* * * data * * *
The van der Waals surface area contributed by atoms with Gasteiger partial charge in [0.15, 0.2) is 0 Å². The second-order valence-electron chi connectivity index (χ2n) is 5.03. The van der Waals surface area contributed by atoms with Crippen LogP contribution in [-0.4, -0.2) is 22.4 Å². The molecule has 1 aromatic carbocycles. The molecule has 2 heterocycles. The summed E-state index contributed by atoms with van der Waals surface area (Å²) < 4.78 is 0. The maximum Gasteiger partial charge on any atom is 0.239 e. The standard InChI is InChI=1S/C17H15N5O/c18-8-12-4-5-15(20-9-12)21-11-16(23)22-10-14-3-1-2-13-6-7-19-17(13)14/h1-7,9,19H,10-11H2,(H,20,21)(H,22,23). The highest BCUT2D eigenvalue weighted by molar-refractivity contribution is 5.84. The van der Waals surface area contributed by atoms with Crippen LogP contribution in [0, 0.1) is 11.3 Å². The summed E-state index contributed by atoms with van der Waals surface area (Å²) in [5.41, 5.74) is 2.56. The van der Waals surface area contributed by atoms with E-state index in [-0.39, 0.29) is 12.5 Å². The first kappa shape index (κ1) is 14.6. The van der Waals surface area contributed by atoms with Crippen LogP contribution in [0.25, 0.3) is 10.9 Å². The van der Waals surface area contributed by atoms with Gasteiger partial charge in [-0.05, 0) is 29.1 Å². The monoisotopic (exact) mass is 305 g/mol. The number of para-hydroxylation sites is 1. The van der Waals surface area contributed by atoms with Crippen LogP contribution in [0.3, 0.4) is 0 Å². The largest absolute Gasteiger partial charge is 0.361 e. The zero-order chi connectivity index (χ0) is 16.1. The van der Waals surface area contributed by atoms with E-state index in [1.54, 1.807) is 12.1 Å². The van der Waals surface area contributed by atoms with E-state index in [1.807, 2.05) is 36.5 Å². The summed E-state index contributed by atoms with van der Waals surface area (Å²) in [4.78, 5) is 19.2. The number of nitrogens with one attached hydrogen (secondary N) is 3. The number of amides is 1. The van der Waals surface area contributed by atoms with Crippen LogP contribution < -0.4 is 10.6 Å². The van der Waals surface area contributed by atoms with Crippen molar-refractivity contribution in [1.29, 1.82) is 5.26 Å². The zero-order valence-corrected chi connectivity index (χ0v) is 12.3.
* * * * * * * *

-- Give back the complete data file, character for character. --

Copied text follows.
The van der Waals surface area contributed by atoms with Gasteiger partial charge in [0.15, 0.2) is 0 Å². The second-order valence-electron chi connectivity index (χ2n) is 5.03. The van der Waals surface area contributed by atoms with Crippen LogP contribution in [-0.4, -0.2) is 22.4 Å². The molecule has 1 aromatic carbocycles. The molecule has 2 heterocycles. The summed E-state index contributed by atoms with van der Waals surface area (Å²) < 4.78 is 0. The maximum Gasteiger partial charge on any atom is 0.239 e. The standard InChI is InChI=1S/C17H15N5O/c18-8-12-4-5-15(20-9-12)21-11-16(23)22-10-14-3-1-2-13-6-7-19-17(13)14/h1-7,9,19H,10-11H2,(H,20,21)(H,22,23). The highest BCUT2D eigenvalue weighted by molar-refractivity contribution is 5.84. The van der Waals surface area contributed by atoms with Crippen LogP contribution in [0, 0.1) is 11.3 Å². The summed E-state index contributed by atoms with van der Waals surface area (Å²) in [5.41, 5.74) is 2.56. The van der Waals surface area contributed by atoms with E-state index in [-0.39, 0.29) is 12.5 Å². The first kappa shape index (κ1) is 14.6. The van der Waals surface area contributed by atoms with Crippen LogP contribution in [0.25, 0.3) is 10.9 Å². The van der Waals surface area contributed by atoms with Gasteiger partial charge in [-0.05, 0) is 29.1 Å². The monoisotopic (exact) mass is 305 g/mol. The number of para-hydroxylation sites is 1. The van der Waals surface area contributed by atoms with Crippen LogP contribution in [0.3, 0.4) is 0 Å². The largest absolute Gasteiger partial charge is 0.361 e. The zero-order chi connectivity index (χ0) is 16.1. The van der Waals surface area contributed by atoms with E-state index in [1.54, 1.807) is 12.1 Å². The van der Waals surface area contributed by atoms with E-state index in [1.807, 2.05) is 36.5 Å². The summed E-state index contributed by atoms with van der Waals surface area (Å²) in [4.78, 5) is 19.2. The number of nitrogens with one attached hydrogen (secondary N) is 3. The number of amides is 1. The van der Waals surface area contributed by atoms with Crippen LogP contribution < -0.4 is 10.6 Å². The van der Waals surface area contributed by atoms with Crippen molar-refractivity contribution in [1.29, 1.82) is 5.26 Å². The zero-order valence-corrected chi connectivity index (χ0v) is 12.3.